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    Default Must Read Books

    Tom Brion's new book - Stories I've Heard, Characters I've Met, & Lies We've Told in My 44 Alaskan Years

    This is Tom's first book. Tom is the builder and owner of Bentalit Lodge on Fish Lakes Creek south of Skwentna. It's a wonder the crazy SOB ain't been killed yet by his own hand (or by his wife). Easy read, written in a folksy, drink-a-beer manner. He's a good guy, seen a lot, done a lot, and remembers dang near everything. Full of good advice, and full of a lot more as well. Available on a major online retailer we all know. I enjoyed it.ImageUploadedByTapatalk1457570445.073496.jpg
    Fly fishing makes me herl

  17. #17

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    Alaska's Wolfman, is probably my favorite Alaskan book. Frank Glasser lived and incredible Alaskan life. Market hunter, trapper dog musher, wolf caller, etc., what a man!

    Yukon Trophies Won and Lost is another great read. The sheer logistics and duration of the early 20th century hunt combined with the hardships is incredible. It was a horse back hunt measured in weeks and not days.

    Shadows of The Koyukuk, about Sydney Huntington is a great read and he was a friend of my wife's parents. My wife had him autograph his book when we visited with him in Galena in 2007 on our Koyukuk moose hunt. On the Edge of No Where, about his brother Jimmy Huntington is another great read. They were raised by their native mother and white father on the upper reaches of the Koyukuk in the early days. Lots of adventure and tragedy in both books.

    My wife was born in Tanana where her Dad was a U.S. Marshall and lived with her grandparents for awhile in Nulato in the early 50's after her Mom died and the house was built by the Huntington boys Dad who was a gold rush "stampeder".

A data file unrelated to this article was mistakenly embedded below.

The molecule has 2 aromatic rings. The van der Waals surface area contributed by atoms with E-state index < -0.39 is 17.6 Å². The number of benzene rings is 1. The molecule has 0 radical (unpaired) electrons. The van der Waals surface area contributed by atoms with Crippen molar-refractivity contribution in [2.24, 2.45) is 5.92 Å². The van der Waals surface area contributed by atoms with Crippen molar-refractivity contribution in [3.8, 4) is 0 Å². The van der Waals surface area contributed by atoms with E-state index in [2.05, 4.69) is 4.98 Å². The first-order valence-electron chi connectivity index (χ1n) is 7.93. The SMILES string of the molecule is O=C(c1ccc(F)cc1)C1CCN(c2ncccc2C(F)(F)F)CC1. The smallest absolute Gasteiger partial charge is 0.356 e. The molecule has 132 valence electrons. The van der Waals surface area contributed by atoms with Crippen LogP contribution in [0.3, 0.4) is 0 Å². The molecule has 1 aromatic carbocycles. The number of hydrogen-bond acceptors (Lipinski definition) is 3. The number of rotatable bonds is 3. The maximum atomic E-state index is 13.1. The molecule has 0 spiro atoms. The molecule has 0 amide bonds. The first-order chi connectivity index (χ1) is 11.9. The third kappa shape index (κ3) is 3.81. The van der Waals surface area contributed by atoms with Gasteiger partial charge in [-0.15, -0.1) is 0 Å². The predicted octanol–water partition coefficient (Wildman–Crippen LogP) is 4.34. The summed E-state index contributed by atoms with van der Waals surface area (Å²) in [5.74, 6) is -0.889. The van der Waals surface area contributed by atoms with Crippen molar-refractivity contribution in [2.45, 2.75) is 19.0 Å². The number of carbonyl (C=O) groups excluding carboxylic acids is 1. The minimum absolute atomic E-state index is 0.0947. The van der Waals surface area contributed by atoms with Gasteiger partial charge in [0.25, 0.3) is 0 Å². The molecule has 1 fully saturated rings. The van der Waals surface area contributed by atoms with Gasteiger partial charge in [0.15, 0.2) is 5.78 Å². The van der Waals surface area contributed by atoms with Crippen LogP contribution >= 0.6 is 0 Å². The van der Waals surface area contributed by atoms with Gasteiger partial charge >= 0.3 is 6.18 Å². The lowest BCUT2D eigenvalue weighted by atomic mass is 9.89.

Another favorite is about an adventurous school teacher who taught school in Seward in the early 50's. The book titled, James "450" Watts, tells many of his out door stories about hunting the Kenai in the early days. Him, his wife and brother-in-law were not the lest bit shy about taking a walk in hunt that would start in Seward and end up at Skilak or Tustumena Lake. They would live off of the land, if they killed a brown bear they would feast on it!

    He was also an avid shooter of large calibers and claims to have had a part in the development of many big bore wildcats. He talks about visits and correspondence with P.O. Ackley, Jack O'connor and Elmer Keith. If you like the outdoors and shooting, you will like this book.

    Jim Rerardon, has to be my favorite outdoor writer and I wish I would of met him. He knows what he talks about, kind of a been there, done that guy!

  18. #18
    webmaster Michael Strahan's Avatar
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    Quote Originally Posted by .338 mag. View Post
    Alaska's Wolfman is probably my favorite Alaskan book. Shadows of The Koyukuk, about Sydney Huntington is a great read and he was a friend of my wife's parents. My wife had him autograph his book when we visited with him in Galena in 2007 on our Koyukuk moose hunt. On the Edge of No Where about his brother Jimmy Huntington is another great read. They were raised by their native mother and white father on the upper reaches of the Koyukuk in the early days. Lots of adventure and tragedy in both books....
    We have all three of these books in our bookstore!

    -Mike
    LOST CREEK COMPANY: Specializing in Alaska hunt consultation and planning for do-it-yourself hunts, fully outfitted hunts, and guided hunts.
    CLICK HERE to send me a private message.
    Web Address: http://alaskaoutdoorssupersite.com/hunt-planner/
    Mob: 1 (907) 229-4501
    "Dream big, and dare to fail." -Norman Vaughan
    "I have climbed my mountain, but I must still live my life." - Tenzig Norgay

  19. #19

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    I have a lot of first edition Hunting/Explorer books from 1870 through 1940 both Alaskan and African, some are autographed by hunter/explorers like Fredrick Selous and Samual Baker. These are not the type books that would sell here....Is e-bay the only place to sell these type books.......???

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    Bowhunting Alaska's Wild Rivers - Jay Massey